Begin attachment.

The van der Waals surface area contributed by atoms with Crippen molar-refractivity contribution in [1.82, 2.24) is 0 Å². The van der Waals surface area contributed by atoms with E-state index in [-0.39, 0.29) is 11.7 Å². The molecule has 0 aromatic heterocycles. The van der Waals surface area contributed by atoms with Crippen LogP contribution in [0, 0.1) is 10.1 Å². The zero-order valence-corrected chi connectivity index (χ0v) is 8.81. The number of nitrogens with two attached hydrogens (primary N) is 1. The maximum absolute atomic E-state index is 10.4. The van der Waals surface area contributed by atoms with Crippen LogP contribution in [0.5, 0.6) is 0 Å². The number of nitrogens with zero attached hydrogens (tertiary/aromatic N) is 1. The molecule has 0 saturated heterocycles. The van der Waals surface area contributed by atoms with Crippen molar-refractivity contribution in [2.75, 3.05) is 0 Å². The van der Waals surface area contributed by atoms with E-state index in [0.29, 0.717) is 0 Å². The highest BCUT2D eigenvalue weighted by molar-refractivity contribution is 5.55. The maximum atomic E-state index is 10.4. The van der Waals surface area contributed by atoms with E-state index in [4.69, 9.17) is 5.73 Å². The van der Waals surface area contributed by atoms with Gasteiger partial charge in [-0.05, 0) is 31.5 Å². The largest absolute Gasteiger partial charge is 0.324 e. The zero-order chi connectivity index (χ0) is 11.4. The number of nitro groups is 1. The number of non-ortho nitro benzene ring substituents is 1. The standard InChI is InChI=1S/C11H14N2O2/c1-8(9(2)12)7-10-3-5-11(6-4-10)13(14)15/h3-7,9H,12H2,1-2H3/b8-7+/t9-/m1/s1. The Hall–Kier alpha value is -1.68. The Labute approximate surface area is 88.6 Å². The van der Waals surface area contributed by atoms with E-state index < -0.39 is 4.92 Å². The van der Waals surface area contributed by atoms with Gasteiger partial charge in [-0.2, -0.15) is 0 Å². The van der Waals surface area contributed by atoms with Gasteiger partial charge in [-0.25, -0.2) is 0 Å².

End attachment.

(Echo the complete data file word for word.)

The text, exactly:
The van der Waals surface area contributed by atoms with Crippen molar-refractivity contribution in [1.82, 2.24) is 0 Å². The van der Waals surface area contributed by atoms with E-state index in [-0.39, 0.29) is 11.7 Å². The molecule has 0 aromatic heterocycles. The van der Waals surface area contributed by atoms with Crippen LogP contribution in [0, 0.1) is 10.1 Å². The zero-order valence-corrected chi connectivity index (χ0v) is 8.81. The number of nitrogens with two attached hydrogens (primary N) is 1. The maximum absolute atomic E-state index is 10.4. The van der Waals surface area contributed by atoms with Crippen LogP contribution in [0.5, 0.6) is 0 Å². The number of nitrogens with zero attached hydrogens (tertiary/aromatic N) is 1. The molecule has 0 saturated heterocycles. The van der Waals surface area contributed by atoms with Crippen molar-refractivity contribution in [2.75, 3.05) is 0 Å². The van der Waals surface area contributed by atoms with E-state index in [0.29, 0.717) is 0 Å². The highest BCUT2D eigenvalue weighted by molar-refractivity contribution is 5.55. The maximum atomic E-state index is 10.4. The van der Waals surface area contributed by atoms with E-state index in [4.69, 9.17) is 5.73 Å². The van der Waals surface area contributed by atoms with Gasteiger partial charge in [-0.05, 0) is 31.5 Å². The largest absolute Gasteiger partial charge is 0.324 e. The zero-order chi connectivity index (χ0) is 11.4. The number of nitro groups is 1. The number of non-ortho nitro benzene ring substituents is 1. The standard InChI is InChI=1S/C11H14N2O2/c1-8(9(2)12)7-10-3-5-11(6-4-10)13(14)15/h3-7,9H,12H2,1-2H3/b8-7+/t9-/m1/s1. The Hall–Kier alpha value is -1.68. The Labute approximate surface area is 88.6 Å². The van der Waals surface area contributed by atoms with E-state index < -0.39 is 4.92 Å². The van der Waals surface area contributed by atoms with Gasteiger partial charge in [-0.2, -0.15) is 0 Å². The van der Waals surface area contributed by atoms with Gasteiger partial charge in [-0.25, -0.2) is 0 Å².